Report: Bail Penalizes NYC’s Poor Defendants

NEW YORK (AP) — A new report says thousands of people arrested each year for minor crimes in New York City cannot afford to post bail and on average spend 16 days in jail.

The advocacy group Human Rights Watch says most of the defendants were accused of low-level offenses such as shoplifting, turnstile jumping, trespassing, drug possession and prostitution.

It found that 87 percent of defendants arrested on nonfelony charges in 2008 were unable to post even small amounts of bail of
$1,000 or less at their arraignment.

Under state law, City judges are supposed to take defendants’ financial resources into account when setting bail.

The 70-page report calculated that the city could have saved about $42 million in 2008 on 16,649 nonfelony defendants unable to make bail.

(Copyright 2010 The Associated Press. All Rights Reserved. This material may not be published, broadcast, rewritten or redistributed.)

Comments

One Comment

  1. The Good Samaritan says:

    disregard the phony good smaritans post at 9:54am

    The Good Samaritan has spoken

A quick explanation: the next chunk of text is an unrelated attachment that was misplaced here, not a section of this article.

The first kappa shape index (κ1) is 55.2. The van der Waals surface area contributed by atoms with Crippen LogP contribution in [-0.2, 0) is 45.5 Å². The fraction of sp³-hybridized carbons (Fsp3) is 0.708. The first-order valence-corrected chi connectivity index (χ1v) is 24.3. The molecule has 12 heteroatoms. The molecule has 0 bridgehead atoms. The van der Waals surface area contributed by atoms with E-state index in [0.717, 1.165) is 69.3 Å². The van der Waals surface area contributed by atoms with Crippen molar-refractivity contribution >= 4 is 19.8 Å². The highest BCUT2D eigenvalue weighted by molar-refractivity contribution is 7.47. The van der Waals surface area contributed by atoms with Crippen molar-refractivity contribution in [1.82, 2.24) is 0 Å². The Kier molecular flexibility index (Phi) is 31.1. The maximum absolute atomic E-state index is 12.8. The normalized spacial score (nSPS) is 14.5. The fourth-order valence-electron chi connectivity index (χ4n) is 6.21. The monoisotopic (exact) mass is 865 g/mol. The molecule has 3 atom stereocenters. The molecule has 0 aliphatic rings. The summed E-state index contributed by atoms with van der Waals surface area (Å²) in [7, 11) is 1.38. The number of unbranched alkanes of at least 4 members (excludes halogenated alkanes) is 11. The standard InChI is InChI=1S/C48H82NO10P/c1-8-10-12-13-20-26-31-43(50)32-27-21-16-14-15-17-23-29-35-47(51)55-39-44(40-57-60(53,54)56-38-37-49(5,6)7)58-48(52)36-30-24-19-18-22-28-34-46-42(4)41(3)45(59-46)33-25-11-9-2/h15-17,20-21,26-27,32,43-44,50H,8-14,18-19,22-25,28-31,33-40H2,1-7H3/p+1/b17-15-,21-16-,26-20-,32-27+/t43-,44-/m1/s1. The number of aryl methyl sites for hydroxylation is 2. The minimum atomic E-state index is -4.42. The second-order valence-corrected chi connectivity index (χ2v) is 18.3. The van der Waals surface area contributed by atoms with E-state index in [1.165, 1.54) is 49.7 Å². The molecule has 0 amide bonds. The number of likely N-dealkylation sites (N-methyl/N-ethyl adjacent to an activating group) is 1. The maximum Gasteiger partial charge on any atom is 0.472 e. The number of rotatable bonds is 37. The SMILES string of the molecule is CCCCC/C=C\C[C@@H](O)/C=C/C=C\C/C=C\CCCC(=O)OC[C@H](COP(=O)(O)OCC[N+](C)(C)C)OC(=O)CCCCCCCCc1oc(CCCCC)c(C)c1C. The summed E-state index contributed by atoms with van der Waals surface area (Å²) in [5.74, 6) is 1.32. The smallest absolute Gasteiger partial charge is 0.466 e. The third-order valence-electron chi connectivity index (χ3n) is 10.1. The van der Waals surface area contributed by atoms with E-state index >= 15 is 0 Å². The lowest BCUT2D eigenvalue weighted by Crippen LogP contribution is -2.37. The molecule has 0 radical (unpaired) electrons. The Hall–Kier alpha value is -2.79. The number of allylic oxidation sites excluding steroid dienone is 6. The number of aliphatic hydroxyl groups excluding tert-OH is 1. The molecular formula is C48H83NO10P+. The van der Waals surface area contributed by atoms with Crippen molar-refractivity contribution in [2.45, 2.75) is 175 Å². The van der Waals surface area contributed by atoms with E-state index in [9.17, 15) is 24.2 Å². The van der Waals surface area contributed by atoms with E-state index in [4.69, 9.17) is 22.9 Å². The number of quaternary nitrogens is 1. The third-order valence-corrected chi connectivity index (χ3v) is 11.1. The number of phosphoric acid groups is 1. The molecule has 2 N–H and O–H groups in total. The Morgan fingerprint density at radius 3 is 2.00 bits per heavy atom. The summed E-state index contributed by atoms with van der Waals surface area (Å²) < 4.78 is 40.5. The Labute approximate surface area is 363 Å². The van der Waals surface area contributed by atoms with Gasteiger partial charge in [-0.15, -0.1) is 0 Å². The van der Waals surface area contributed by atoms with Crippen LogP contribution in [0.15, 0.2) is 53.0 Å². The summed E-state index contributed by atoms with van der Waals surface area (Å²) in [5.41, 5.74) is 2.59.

1. The Good Samaritan says:

      You are the one who should go away. You are neither The Good Samaritan and you certainly are not me. The Good Samaritan isn’t a prejudiced, ignorant jerk.

      The Good Samaritan knows who he is.

  2. The Good Samaritan says:

    thank you CSI

    Its unfortunate these people are minorties that commit these crimes

    The Good Samaritan has spoken

  3. The Good Samaritan says:

    Maybe we should remember that they are innocent until proven guilty.

    The Good Samaritan retracts his earlier statement because he realizes what a prejudiced jerk he can be sometimes.

  4. Shirley Ranz says:

    If there is little risk for someone skipping town to avoid trial due to a small offense like not paying a transit fare,there is no real need for bail.

  5. CSI says:

    This the first time i agree with you.

  6. The Good Samaritan says:

    mayne they should not break the law then.

    The Good Samaritan has spoken

Comments are closed.

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